Direct and Indirect indicators
Direct indicators are ones which are closely related to the concept being measured. In the example above, it’s probably fair to say that average GCSE score is more directly related to ‘educational achievement’ than ‘bonds of attachment’ are to ‘social integration’, mainly because the later is more abstract.
How sociologists devise indicators:
There are a number of ways indicators can be devised:
through a questionnaire
through recording behaviour
through official statistics
through content analysis of documents.
Using multiple-indicator measures
It is often useful to use multiple indicators to measure concepts. The advantages of doing so are three fold:
there are often many dimensions to a concept – for example to accurately tap ‘religious belief’ questionnaires often include questions on attitudes and beliefs about ‘God’, ‘the afterlife’, ‘the spirit’, ‘as well as practices – such as church attendance. Generally speaking, the more complex the concept, the more indicators are required to measure it accurately.
Some people may not understand some of the questions in a questionnaire, so using multiple questions makes misunderstanding less likely.
It enables us to make more nuanced distinctions between respondents.
Measuring the effectiveness of measures in quantitative social research
It is crucial that indicators provide both a valid and reliable measurement of the concepts under investigation.
Quantitative research is a strategy which involves the collection of numerical data, a deductive view of the relationship between theory and research, a preference for a natural science approach (and for positivism in particular), and an objectivist conception of social reality.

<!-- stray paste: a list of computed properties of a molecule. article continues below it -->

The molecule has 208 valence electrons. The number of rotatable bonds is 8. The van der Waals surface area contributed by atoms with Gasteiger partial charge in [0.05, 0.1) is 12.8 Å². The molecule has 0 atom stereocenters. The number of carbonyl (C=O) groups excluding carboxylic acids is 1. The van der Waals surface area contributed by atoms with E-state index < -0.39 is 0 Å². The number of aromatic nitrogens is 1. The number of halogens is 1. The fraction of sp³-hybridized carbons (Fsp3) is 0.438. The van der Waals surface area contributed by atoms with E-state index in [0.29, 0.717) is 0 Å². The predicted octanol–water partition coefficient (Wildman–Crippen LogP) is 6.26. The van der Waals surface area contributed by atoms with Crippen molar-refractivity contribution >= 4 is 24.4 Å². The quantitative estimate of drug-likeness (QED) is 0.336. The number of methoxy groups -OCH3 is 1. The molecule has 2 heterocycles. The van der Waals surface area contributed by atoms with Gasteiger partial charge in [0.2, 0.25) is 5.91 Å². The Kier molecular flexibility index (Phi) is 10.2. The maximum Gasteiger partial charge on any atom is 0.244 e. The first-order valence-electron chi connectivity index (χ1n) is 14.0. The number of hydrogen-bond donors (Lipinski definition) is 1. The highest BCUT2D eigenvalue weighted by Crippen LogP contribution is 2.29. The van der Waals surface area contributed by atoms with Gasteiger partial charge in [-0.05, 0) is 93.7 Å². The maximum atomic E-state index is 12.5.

It is important to note that quantitative research thus means more than the quantification of aspects of social life, it also has a distinctive epistemological and ontological position which distinguishes it from more qualitative research.
An ideal-typical outline of the stages of quantitative research:
The fact that quantitative research starts off with theory signifies the broadly deductive approach to the relationship between theory and research in this tradition. The sociological theory most closely associated with this approach is Functionalism, which is a development of the positivist origins of sociology.
It is common outlines of the main steps of quantitative research to suggest that a hypothesis is deduced from the theory and is tested.
However, a great deal of quantitative research does not entail the specification of a hypothesis, and instead theory acts loosely as a set of concerns in relation to which social researcher collects data. The specification of hypotheses to be tested is particularly likely to be found in experimental research but is often found as well in survey research, which is usually based on cross-sectional design.